Requirement Document

Revision History

Revision Description Date Author
1.0 Original draft created June 05, 2011. Peyton, Steven, Brian, Hank, Ivan
2.0 Fixed grammar, some formatting,
Added tutorials, glossary.
June 05, 2011. Brian, Peyton, Ivan, Steven.
3.0 Edited glossary.
Edited example tutorials.
Final check.
June 06, 2011. Brian, Steven, Hank, Ivan, Peyton.
4.0 Updated the information related to the changes in the development July 1,2011 Ivan
4.1 Final check July 4, 2011 Ivan

1, Introduction

1.1 Purpose

  • This software requirements specification (SRS) document describes the software requirements for the DailyHelper system in details. The document will present the purpose and major features of the system, the interface of the system, how the system will react to external input and the constraints under which it must operate. This document will play a role as a user manual for end users and a functional guideline for the system developers.

1.2 Scope

  • DailyHelper is aiming to help mentally handicapped people, seniors or seriously injured patients. By providing solutions to the accessibility issues related to essential needs of those
    people, DailyHelper will bring convenience to their everyday life.
    The interface of DailyHelper is very intuitive to use, with several specially designed buttons related to the essential needs of those people. Once buttons are clicked, the device will
    notify the caretaker with corresponding needs. This application will no doubt bring a lot of convenience to both the mentally handicapped people and their caretakers.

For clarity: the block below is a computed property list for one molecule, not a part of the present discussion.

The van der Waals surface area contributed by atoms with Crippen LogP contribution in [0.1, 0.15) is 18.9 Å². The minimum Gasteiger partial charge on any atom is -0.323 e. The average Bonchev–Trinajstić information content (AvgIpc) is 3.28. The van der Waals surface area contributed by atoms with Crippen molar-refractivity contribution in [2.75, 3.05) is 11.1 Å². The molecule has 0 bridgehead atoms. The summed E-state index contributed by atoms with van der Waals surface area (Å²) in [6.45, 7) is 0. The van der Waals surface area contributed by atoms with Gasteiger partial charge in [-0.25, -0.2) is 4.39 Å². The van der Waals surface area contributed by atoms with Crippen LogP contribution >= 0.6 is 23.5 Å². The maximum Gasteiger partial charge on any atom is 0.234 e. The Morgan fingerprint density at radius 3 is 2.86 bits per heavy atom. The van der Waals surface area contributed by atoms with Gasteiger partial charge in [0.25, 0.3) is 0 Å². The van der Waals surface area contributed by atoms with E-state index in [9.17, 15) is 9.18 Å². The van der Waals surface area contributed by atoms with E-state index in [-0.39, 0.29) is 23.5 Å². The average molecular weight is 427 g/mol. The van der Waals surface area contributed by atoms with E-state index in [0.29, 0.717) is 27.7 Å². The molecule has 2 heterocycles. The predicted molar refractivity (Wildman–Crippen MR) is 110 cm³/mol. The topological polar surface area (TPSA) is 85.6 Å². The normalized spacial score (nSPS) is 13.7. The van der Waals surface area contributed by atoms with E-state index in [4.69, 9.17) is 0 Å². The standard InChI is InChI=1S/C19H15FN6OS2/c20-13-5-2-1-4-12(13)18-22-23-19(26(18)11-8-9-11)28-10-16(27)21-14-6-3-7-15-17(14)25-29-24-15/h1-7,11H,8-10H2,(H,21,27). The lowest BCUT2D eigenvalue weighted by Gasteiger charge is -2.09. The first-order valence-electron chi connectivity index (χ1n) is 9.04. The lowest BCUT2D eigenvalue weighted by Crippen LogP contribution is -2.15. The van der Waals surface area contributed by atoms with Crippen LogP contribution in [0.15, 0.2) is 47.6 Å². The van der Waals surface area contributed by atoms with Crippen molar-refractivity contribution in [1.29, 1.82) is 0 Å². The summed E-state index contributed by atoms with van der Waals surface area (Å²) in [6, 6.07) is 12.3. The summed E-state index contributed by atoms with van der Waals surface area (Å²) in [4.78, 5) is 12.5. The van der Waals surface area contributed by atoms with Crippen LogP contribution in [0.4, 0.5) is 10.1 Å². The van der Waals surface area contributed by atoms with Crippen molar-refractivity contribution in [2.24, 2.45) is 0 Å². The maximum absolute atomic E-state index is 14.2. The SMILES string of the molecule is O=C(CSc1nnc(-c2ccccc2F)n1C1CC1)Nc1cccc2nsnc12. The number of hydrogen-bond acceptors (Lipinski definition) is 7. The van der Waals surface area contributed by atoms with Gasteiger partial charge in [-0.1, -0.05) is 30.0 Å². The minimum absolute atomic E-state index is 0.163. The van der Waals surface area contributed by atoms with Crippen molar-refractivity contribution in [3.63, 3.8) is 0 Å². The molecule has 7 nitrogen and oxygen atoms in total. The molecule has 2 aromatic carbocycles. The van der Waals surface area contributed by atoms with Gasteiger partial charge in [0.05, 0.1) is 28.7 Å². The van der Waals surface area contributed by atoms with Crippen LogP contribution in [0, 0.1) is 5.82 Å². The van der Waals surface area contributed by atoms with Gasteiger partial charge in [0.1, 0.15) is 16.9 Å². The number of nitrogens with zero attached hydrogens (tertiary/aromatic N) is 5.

1.3 Overview

  • The remaining parts of this document are organized in the following ways:
    Section 2 provides the intended audience list. It specifies users for this systems and analyzes the experience, knowledge and goals that users are assumed to have.

    Section 3 and 4 present and specify the functional requirements and non-functional requirements of the system. Section 3, the most important part of this document, describes
    the functionality that the system is expected to provide. Every feature of the DailyHelper system is cataloged there.

    Section 5 teaches end users to use the system by providing step by step tutorials with diagrams.
    Section 6 is a glossary for all the technical terms, acronyms and abbreviations that are used in this document. Their meaning in the document is precisely defined to avoid ambiguity.

__2, Intended Audience List __